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Sean Dix's American Dream goes south

An inventor goes after Ted Turner and CNN


Something had to be done.

They weren't taking his phone calls. They weren't responding to his faxes. Not to the polite ones, not even to the obscene ones, vile diatribes against their boss, the ones that even today -- eight months later, in the cold light of the Atlanta city lock-up, his jail-issued slippers two sizes too big -- make the 33-year-old cringe in embarrassment.

Still, they had ruined him, hadn't they? Ridiculed him. Taken his invention and mocked it. His investors had fled. Yes, attention must be paid. Even if he was a thousand miles away, a feather pressing against a great implacable wall. Even if he was just one man.

So Sean Dix made a decision. He started writing. He revved up his fax machine one more time.

They'd pay attention now.

First, a story: Years ago, in a Queens, N.Y., middle school, a science teacher named Mr. Horan owned a pair of glasses like Flash Gordon's. One day, they went missing.

"There was this kid ... who went and told the teachers and the vice principal that he eye-witnessed me take the glasses," Sean Dix says from jail. "Ms. Danza calls me out of class and tells me to fork over the glasses. I couldn't believe it. No one wanted anything to do with me after that. Who wants to hang around with the kid who stole the teacher's glasses? After that, I wanted to be anywhere that I could start with a fresh slate."

But the incident followed him. "Someone from my other school told people at the high school about it."

It wasn't the only loss of faith. Soon, his body betrayed him. Biology may or may not be destiny, but in Sean's case, biology has at least been an unflagging tormentor. Since infancy, Sean has suffered from eczema. Depending on his stress level, his skin erupts in painful patches. Sweating or friction cracks his skin open.

In high school, Sean's feet crumbled beneath him. They itched like crazy. They flaked. They burned. After a little exercise, they bled. He brought a doctor's note to get excused from gym class, but Sean's gym teacher tore up the doctor's note and ordered him to do jumping jacks. He said no. He was suspended. A battle ensued between Sean's schoolteacher mother and the faculty of Aviation High School. Sean won.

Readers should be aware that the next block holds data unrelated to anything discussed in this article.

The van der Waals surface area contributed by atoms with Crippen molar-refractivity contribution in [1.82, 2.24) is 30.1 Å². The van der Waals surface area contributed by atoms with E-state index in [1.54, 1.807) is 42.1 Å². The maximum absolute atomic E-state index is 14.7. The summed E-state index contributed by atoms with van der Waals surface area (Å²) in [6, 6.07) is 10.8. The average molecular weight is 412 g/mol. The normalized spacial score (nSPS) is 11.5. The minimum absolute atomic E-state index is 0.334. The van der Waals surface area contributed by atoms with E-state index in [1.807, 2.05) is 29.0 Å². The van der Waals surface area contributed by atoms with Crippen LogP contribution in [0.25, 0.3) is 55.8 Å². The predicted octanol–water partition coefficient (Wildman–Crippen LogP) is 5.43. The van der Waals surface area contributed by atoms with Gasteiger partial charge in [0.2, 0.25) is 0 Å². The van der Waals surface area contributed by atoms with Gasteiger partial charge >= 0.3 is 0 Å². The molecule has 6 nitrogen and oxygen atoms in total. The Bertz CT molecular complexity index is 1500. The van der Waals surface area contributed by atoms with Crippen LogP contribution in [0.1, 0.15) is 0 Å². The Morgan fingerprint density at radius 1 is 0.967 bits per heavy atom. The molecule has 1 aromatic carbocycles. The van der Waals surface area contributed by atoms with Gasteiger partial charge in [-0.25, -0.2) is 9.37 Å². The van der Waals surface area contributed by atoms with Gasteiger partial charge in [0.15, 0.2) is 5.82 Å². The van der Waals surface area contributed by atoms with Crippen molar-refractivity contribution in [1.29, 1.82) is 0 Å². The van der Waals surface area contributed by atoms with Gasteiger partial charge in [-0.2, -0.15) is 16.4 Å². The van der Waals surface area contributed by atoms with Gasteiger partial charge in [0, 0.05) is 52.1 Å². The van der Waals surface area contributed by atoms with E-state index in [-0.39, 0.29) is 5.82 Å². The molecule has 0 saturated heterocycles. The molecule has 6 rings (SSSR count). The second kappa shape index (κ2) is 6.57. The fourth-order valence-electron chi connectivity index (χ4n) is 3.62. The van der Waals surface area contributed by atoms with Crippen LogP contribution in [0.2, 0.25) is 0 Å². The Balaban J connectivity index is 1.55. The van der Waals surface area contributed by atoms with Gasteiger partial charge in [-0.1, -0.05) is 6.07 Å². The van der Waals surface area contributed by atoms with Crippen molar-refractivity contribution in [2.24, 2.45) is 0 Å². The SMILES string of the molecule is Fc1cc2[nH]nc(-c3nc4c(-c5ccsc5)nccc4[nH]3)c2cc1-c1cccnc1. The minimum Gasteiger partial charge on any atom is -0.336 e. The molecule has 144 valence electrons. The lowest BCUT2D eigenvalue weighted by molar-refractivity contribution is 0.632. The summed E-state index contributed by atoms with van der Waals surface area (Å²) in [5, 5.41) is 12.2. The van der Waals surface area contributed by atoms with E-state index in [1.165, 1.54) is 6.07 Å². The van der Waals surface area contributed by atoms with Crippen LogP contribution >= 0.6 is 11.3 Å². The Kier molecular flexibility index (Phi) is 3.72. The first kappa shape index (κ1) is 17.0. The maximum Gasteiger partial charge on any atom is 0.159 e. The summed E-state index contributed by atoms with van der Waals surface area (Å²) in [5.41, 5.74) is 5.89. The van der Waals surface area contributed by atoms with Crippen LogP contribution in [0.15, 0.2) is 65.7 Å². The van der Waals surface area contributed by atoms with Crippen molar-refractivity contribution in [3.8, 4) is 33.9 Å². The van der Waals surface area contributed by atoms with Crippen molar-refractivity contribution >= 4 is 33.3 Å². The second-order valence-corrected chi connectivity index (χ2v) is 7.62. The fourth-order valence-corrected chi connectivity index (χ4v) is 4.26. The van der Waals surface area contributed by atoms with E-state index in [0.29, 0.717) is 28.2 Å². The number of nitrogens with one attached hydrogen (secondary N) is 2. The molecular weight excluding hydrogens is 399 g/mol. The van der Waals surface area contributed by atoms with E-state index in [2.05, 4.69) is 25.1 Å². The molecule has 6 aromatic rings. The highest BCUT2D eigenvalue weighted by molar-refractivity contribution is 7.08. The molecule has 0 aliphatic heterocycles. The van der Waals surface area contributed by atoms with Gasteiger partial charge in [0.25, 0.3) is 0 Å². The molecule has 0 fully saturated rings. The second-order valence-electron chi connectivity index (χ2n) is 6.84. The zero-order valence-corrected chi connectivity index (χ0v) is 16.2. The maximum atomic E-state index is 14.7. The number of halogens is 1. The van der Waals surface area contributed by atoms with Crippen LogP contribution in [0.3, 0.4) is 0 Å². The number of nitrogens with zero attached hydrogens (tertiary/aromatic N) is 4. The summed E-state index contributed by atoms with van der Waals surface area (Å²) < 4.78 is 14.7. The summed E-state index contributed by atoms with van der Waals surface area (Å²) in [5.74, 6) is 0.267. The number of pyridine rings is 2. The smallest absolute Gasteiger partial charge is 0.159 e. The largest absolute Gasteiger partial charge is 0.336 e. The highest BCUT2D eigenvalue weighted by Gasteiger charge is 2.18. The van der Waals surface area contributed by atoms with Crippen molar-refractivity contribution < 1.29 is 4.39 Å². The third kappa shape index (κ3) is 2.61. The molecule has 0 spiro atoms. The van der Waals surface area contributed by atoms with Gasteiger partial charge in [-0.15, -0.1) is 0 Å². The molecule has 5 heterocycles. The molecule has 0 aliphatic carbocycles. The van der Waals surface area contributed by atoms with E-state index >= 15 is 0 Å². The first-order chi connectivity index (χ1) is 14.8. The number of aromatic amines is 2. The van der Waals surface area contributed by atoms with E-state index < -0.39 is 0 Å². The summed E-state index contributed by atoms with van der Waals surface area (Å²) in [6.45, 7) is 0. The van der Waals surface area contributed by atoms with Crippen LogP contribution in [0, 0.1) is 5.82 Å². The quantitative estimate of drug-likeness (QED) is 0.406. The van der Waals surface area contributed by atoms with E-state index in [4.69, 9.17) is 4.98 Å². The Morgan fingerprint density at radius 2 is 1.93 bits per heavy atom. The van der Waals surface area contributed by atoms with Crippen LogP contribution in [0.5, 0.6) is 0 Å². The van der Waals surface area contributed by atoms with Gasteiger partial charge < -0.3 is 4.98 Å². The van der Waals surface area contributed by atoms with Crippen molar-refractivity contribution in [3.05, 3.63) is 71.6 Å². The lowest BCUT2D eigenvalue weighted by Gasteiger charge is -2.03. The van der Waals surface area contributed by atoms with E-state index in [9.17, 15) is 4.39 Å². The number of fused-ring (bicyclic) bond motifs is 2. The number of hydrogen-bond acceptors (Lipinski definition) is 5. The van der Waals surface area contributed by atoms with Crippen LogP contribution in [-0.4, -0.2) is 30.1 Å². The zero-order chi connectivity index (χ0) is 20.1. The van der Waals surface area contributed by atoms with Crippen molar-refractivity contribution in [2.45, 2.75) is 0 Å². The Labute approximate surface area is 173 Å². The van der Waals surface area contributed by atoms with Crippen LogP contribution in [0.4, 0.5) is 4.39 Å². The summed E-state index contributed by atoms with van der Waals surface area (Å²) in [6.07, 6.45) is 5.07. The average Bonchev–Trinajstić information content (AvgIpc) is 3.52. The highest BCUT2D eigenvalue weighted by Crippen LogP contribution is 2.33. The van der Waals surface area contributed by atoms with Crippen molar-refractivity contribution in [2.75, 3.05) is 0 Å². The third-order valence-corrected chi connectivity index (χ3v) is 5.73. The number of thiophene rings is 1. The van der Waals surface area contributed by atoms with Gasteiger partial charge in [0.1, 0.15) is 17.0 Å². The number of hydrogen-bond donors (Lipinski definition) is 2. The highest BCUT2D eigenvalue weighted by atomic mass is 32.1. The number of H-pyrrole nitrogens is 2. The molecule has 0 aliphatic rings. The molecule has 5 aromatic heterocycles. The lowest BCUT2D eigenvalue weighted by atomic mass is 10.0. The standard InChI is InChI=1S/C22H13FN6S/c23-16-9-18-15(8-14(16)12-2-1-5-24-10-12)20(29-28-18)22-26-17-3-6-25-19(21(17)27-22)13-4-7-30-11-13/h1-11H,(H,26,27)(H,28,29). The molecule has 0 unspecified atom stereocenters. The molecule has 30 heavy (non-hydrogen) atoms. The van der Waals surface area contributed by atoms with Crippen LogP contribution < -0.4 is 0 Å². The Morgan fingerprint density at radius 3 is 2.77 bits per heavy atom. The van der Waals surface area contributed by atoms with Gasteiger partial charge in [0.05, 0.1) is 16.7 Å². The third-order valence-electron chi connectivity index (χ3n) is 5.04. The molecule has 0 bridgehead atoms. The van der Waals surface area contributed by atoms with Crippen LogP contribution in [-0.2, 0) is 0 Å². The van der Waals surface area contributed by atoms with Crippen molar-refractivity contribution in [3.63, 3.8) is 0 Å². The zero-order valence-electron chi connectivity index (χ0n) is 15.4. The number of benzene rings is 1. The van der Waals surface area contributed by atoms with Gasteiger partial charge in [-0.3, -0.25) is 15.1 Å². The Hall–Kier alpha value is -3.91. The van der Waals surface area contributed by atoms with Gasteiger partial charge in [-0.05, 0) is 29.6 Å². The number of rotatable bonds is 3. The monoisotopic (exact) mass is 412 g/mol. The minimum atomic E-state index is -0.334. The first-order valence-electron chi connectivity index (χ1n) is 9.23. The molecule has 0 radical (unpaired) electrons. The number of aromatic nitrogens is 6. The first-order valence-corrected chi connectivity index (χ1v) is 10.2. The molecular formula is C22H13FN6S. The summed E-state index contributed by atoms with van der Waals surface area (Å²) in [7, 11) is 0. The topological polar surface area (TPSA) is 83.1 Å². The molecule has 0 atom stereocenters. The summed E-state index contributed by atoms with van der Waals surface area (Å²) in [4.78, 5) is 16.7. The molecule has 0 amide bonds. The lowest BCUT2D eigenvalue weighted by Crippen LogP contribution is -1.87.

"They put me back in school, but I had a lot to make up," he says. "I had extra homework and that had its own effect. It caused me more pain. And I was no longer interested in any kind of authority, you know, authority figures or what they had to say."

Graduation beckoned like a promise of sanctuary. Another clean slate.

His friend had a brother who worked for a jeweler on 47th Street in Manhattan. The jeweler needed an apprentice. Dix thought learning a trade was a better option than college.

"I didn't want to be around this whole atmosphere of academia. I just wanted to find a cubbyhole for myself, some place where I could take care of myself."

Two months after he started work, the vice principal from his high school came in and spoke with his boss. After that conversation, Sean says his boss told him, "I don't know if you're going to rob me, but if you do, I'll be ready for you."

Sean dismisses the possibility that the vice-principal was just dropping by to say hello to a former student or to shop for jewelry.

"No," says Dix. "That would be very unlikely."

And Dix's mother, Carmela Silvestri, agrees.

"That would be extremely unlikely," she says. "The high school is in Queens, and [the jeweler's] shop was on 47th. Think about it. That would be extremely unlikely."

Silvestri, who's pledged to keep her son's business afloat until he's free, says, "I'm very serious. Maybe Sean gets that from me."

Meanwhile, Sean's apprenticeship was paying off. In 1989, he went to work for Andin International as a diamond-setter. After several years with the company, he was doing well, engrossed in the craft, accruing seniority and getting raises. If he had any complaints, it was that the gold he worked with irritated his skin.

The eczema made it especially difficult to floss his teeth; the string cut into his skin. During one of these flare-ups, he contrived a set of rings that would fit over the index finger of each hand. The rings were designed to hold dental floss that had been knotted at either end. Tying knots in the floss was a bit awkward, but he would correct that later by manufacturing floss segments that simply snapped into place. It was so obvious; why hadn't anyone thought of it?

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